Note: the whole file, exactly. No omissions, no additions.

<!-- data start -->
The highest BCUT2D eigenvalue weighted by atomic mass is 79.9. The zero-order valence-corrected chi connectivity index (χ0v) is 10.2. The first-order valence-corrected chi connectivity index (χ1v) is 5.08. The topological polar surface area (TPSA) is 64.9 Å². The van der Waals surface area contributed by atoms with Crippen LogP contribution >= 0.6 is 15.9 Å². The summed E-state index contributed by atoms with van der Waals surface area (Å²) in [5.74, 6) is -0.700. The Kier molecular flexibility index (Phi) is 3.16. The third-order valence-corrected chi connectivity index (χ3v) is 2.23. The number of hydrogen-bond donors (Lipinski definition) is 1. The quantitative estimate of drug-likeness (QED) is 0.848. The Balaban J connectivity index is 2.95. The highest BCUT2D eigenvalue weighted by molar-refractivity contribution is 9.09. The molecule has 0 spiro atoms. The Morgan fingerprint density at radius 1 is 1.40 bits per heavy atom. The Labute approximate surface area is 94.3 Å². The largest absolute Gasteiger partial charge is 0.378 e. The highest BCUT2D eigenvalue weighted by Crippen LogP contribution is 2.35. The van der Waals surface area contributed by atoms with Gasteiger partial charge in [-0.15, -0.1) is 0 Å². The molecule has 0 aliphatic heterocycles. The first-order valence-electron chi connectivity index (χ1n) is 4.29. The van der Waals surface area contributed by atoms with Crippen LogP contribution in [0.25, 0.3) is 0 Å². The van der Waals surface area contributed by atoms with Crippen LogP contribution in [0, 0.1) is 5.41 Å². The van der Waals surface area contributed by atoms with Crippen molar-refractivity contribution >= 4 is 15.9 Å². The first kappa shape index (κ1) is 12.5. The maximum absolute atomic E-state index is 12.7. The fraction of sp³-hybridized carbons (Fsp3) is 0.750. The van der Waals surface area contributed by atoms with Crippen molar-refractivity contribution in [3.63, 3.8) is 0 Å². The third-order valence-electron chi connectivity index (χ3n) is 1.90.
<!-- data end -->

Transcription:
The highest BCUT2D eigenvalue weighted by atomic mass is 79.9. The zero-order valence-corrected chi connectivity index (χ0v) is 10.2. The first-order valence-corrected chi connectivity index (χ1v) is 5.08. The topological polar surface area (TPSA) is 64.9 Å². The van der Waals surface area contributed by atoms with Crippen LogP contribution >= 0.6 is 15.9 Å². The summed E-state index contributed by atoms with van der Waals surface area (Å²) in [5.74, 6) is -0.700. The Kier molecular flexibility index (Phi) is 3.16. The third-order valence-corrected chi connectivity index (χ3v) is 2.23. The number of hydrogen-bond donors (Lipinski definition) is 1. The quantitative estimate of drug-likeness (QED) is 0.848. The Balaban J connectivity index is 2.95. The highest BCUT2D eigenvalue weighted by molar-refractivity contribution is 9.09. The molecule has 0 spiro atoms. The Morgan fingerprint density at radius 1 is 1.40 bits per heavy atom. The Labute approximate surface area is 94.3 Å². The largest absolute Gasteiger partial charge is 0.378 e. The highest BCUT2D eigenvalue weighted by Crippen LogP contribution is 2.35. The van der Waals surface area contributed by atoms with Gasteiger partial charge in [-0.15, -0.1) is 0 Å². The molecule has 0 aliphatic heterocycles. The first-order valence-electron chi connectivity index (χ1n) is 4.29. The van der Waals surface area contributed by atoms with Crippen LogP contribution in [0.25, 0.3) is 0 Å². The van der Waals surface area contributed by atoms with Crippen LogP contribution in [0, 0.1) is 5.41 Å². The van der Waals surface area contributed by atoms with Crippen molar-refractivity contribution >= 4 is 15.9 Å². The first kappa shape index (κ1) is 12.5. The maximum absolute atomic E-state index is 12.7. The fraction of sp³-hybridized carbons (Fsp3) is 0.750. The van der Waals surface area contributed by atoms with Crippen molar-refractivity contribution in [3.63, 3.8) is 0 Å². The third-order valence-electron chi connectivity index (χ3n) is 1.90.